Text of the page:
• Effective communication – Stepping in to deescalate a precarious situation amongst friends;
  • Decision making – Looking for various sources of information to decide on a qualification (website, current students, calling the college etc.);
  • Decision making – Spotting one’s own anxieties after leaving for university and taking action to reduce stress levels; gaining the correct information and being able to make the right decision for oneself (e.g. postpone further education for one year)

EXAMPLE

Give an example of a time when you have worked as part of team to overcome barriers to deliver a successful outcome.

While taking a group of children on a daytrip in their summer holiday a barrier arose to a planned visit to a museum when a member of staff unexpectedly had to leave. This unpredictable situation now meant that there were not enough staff available to escort this large group of children safely around the museum.
The remaining three staff had the task of finding an alternative solution so that the day trip would not be a disappointment while making sure the children were suitably occupied until the end of the day. Our initial response was to simply go back to the office. However, this would have been disappointing for children who had been looking forward to this trip. 
I acted by calling the office, explained the situation to my manager, and proposed an alternative solution. This was to take the children into the museum garden where they would be visible to the remaining staff at all times, and keep them occupied with games.
My two colleagues cooperated with me improvising various quizzes and activities, motivating the children with a scoring system and improvised prizes. We ensured that children from diverse backgrounds were included, for instance with activities that met the needs of a hyperactive child with autism.
The result was that as well as informing parents that there had been a change of plan, many children said that playing in the garden on a sunny afternoon was better that going into the museum.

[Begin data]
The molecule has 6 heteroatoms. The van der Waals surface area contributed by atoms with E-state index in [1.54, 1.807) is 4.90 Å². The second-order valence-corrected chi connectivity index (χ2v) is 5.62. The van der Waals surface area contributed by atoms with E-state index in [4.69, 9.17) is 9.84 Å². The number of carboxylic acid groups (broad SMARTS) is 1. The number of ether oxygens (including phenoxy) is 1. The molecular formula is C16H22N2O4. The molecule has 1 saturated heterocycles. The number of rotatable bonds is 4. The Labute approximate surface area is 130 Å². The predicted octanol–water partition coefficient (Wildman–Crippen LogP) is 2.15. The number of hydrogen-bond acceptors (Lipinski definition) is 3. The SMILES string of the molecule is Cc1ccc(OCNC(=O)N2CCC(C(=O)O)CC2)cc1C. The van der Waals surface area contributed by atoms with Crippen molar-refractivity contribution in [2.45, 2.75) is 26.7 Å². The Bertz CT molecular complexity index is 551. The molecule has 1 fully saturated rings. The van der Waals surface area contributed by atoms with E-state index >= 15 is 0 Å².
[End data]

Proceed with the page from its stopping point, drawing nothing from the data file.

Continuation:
A competency-based application is but the first hurdle individuals have to overcome in order to gain a placement within the civil service. Once they’ve successfully submitted their application, they’re invited to an interview, undoubtedly the most dreadful part of any application process for most people. In order to help our candidate to combat their fears and successfully tackle their trembling nerves, Drive Forward offers bespoke support and interview practice. In this case, we were joined by civil service professionals and people who had currently been on the internship scheme to share their experience of the application process as well as some practical tips.

Interacting with people who are currently working within the civil service takes away some of the anxiety many young people face when it comes to going into a new environment. Listening to their experience and hearing about their day-to-day jobs, helps them to put the opportunity ahead of them into perspective and approach it more calmly.

Once an applicant has been accepted onto the problem, our support doesn’t stop. Drive Forward’s Employment Consultants will still be available to provide emotional as well as practical support to help young individuals tackle the daily challenges of juggling work and life. We further offer all individuals going into employment the option of getting a professional mentor, somebody who is there to listen and help them progress in their careers.

To learn more about the Care Leaver Internship Scheme and how Drive Forward can support a young person get in touch with Felix at felix@driveforwardfoundation.org